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Harmony, Disharmony, Repair

View down at two people clasping hands between their thights with outstretched legs and bare feet

By Dr. Allison Rees for Island Parent, May 28, 2022

When life gets busy and we have kids, it is easy to put our marriage on the back burner. Basic needs such as time alone, time together or sleep often go unmet. When stress hits, we can easily fall into negative patterns, then we try to figure out why our relationship has problems. When we do this, we often come up with theories that cause more harm. “He doesn’t care for me or listen to my feelings.” Or “She doesn’t appreciate everything I do; she’s always complaining.”

We create more separation when we blame our partner and see them as the cause of our unhappiness. While we are wired for relationships, we are also wired to see problems and protect ourselves. When this happens, we lose our ability to care for each other. It is hard to feel empathy and curiosity about our partner’s pain if we are in the limbic ditch of fight, flight or freeze.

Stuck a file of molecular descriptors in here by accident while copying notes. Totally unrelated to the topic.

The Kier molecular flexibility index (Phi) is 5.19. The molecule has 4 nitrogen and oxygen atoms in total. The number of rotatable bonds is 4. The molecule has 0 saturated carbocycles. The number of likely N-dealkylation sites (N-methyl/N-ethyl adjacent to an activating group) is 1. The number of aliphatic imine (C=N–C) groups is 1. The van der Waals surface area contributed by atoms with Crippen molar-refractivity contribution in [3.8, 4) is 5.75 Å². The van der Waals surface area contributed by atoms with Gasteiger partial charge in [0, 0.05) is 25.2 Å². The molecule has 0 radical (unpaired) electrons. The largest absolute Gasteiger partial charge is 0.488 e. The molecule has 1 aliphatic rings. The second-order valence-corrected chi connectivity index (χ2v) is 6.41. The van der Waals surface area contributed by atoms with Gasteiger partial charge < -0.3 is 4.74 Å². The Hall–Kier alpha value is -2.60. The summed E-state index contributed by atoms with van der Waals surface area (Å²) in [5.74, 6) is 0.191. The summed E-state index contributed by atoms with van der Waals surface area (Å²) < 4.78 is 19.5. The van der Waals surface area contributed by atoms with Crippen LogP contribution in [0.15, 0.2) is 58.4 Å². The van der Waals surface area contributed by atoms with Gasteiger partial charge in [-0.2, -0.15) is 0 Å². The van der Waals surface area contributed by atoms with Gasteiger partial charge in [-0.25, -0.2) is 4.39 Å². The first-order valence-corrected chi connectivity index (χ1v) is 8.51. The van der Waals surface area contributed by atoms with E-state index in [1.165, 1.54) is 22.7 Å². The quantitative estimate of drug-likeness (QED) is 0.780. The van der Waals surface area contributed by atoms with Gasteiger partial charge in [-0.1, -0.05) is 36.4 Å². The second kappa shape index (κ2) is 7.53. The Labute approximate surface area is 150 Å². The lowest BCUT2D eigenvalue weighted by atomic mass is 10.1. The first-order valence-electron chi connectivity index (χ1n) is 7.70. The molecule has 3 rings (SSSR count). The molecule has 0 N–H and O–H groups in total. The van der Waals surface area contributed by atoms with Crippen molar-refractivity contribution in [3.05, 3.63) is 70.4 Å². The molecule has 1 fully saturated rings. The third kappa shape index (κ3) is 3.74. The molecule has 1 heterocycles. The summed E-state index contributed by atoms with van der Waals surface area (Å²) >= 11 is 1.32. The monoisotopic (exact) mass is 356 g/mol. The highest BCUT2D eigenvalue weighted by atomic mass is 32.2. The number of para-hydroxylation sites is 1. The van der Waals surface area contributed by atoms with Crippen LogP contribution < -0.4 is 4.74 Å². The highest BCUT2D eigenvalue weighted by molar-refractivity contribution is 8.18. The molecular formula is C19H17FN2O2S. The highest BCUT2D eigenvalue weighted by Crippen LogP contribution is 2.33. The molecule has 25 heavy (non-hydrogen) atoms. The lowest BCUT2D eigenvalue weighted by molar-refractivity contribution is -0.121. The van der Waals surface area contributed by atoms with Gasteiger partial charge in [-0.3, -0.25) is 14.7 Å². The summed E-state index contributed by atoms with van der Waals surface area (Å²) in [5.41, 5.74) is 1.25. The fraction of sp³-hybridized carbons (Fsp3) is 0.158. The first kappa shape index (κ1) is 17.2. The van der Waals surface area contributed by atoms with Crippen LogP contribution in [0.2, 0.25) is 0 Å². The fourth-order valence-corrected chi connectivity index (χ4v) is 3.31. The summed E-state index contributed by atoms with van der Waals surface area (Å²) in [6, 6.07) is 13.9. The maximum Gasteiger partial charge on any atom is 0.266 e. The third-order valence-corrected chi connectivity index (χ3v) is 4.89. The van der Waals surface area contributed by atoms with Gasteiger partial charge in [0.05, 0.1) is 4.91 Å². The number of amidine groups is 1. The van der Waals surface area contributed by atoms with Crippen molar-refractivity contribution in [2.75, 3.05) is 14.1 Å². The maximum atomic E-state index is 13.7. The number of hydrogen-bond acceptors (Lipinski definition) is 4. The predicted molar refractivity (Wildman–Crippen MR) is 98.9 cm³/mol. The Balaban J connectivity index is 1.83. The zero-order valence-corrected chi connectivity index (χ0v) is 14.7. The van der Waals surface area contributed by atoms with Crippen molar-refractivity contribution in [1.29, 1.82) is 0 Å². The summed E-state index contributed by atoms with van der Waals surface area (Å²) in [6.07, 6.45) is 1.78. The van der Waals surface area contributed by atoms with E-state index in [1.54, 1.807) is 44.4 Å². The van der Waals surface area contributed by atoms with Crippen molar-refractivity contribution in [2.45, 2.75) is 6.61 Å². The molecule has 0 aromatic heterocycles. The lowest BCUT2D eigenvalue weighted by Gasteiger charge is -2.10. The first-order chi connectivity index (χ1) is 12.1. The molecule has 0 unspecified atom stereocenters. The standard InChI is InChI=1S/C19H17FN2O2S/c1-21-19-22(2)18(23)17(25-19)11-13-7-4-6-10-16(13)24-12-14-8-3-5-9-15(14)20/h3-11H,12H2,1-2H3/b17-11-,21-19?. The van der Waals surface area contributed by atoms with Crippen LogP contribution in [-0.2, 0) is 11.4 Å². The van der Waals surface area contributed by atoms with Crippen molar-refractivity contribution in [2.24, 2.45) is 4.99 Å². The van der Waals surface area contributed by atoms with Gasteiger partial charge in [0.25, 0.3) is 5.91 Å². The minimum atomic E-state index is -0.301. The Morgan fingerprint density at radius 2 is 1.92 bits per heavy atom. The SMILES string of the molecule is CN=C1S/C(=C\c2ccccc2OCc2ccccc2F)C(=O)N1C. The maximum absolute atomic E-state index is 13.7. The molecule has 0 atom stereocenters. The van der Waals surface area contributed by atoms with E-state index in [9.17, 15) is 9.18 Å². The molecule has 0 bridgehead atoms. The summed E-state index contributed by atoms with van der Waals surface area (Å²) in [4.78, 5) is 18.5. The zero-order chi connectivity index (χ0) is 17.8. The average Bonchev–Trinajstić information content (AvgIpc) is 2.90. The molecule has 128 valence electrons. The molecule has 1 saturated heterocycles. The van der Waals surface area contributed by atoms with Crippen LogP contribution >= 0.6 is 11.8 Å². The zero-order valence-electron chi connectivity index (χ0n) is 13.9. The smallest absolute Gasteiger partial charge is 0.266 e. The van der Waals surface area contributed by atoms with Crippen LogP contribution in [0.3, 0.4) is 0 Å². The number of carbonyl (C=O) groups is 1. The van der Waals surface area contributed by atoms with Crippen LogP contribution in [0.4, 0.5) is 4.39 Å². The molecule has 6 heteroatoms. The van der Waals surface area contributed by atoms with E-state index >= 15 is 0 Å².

To help our relationship not only survive these busy years but thrive, we need to gather in knowledge. The first step is to believe that this is important otherwise we are going to put our focus on anything but our relationship; kids, work, other people or hobbies.

Even when you have young kids, you can make your marriage a priority. Just as children have a need for a secure attachment, so do adults. Being seen, soothed, supported and safe represents the needs of all people, not just children.

To find out ‘what to do,’ continue reading here.

Island Parent Magazine has been a trusted resource for Vancouver Island parents for over 32 years!